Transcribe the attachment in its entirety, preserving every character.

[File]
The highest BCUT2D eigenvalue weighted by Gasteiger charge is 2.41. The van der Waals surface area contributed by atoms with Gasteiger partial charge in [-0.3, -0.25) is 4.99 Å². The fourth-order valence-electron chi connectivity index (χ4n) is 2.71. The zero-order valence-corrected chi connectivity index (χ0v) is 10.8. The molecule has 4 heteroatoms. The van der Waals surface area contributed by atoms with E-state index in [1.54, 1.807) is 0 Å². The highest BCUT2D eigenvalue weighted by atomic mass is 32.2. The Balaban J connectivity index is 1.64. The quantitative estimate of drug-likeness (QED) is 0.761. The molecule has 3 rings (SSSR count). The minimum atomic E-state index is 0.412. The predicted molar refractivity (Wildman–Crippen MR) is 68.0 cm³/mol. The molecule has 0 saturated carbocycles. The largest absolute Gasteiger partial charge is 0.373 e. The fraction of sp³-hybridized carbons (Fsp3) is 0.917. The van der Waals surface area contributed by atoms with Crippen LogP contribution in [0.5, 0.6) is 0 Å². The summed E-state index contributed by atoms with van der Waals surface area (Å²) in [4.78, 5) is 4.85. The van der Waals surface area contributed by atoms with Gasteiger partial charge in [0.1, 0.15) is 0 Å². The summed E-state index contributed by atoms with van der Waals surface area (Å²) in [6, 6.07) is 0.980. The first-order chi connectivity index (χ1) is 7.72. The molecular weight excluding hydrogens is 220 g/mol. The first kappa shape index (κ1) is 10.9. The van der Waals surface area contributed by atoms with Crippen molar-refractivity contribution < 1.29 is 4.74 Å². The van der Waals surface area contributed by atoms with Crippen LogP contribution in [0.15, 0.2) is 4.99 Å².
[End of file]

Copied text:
The highest BCUT2D eigenvalue weighted by Gasteiger charge is 2.41. The van der Waals surface area contributed by atoms with Gasteiger partial charge in [-0.3, -0.25) is 4.99 Å². The fourth-order valence-electron chi connectivity index (χ4n) is 2.71. The zero-order valence-corrected chi connectivity index (χ0v) is 10.8. The molecule has 4 heteroatoms. The van der Waals surface area contributed by atoms with E-state index in [1.54, 1.807) is 0 Å². The highest BCUT2D eigenvalue weighted by atomic mass is 32.2. The Balaban J connectivity index is 1.64. The quantitative estimate of drug-likeness (QED) is 0.761. The molecule has 3 rings (SSSR count). The minimum atomic E-state index is 0.412. The predicted molar refractivity (Wildman–Crippen MR) is 68.0 cm³/mol. The molecule has 0 saturated carbocycles. The largest absolute Gasteiger partial charge is 0.373 e. The fraction of sp³-hybridized carbons (Fsp3) is 0.917. The van der Waals surface area contributed by atoms with Crippen LogP contribution in [0.5, 0.6) is 0 Å². The summed E-state index contributed by atoms with van der Waals surface area (Å²) in [4.78, 5) is 4.85. The van der Waals surface area contributed by atoms with Gasteiger partial charge in [0.1, 0.15) is 0 Å². The summed E-state index contributed by atoms with van der Waals surface area (Å²) in [6, 6.07) is 0.980. The first-order chi connectivity index (χ1) is 7.72. The molecular weight excluding hydrogens is 220 g/mol. The first kappa shape index (κ1) is 10.9. The van der Waals surface area contributed by atoms with Crippen molar-refractivity contribution < 1.29 is 4.74 Å². The van der Waals surface area contributed by atoms with Crippen LogP contribution in [0.15, 0.2) is 4.99 Å².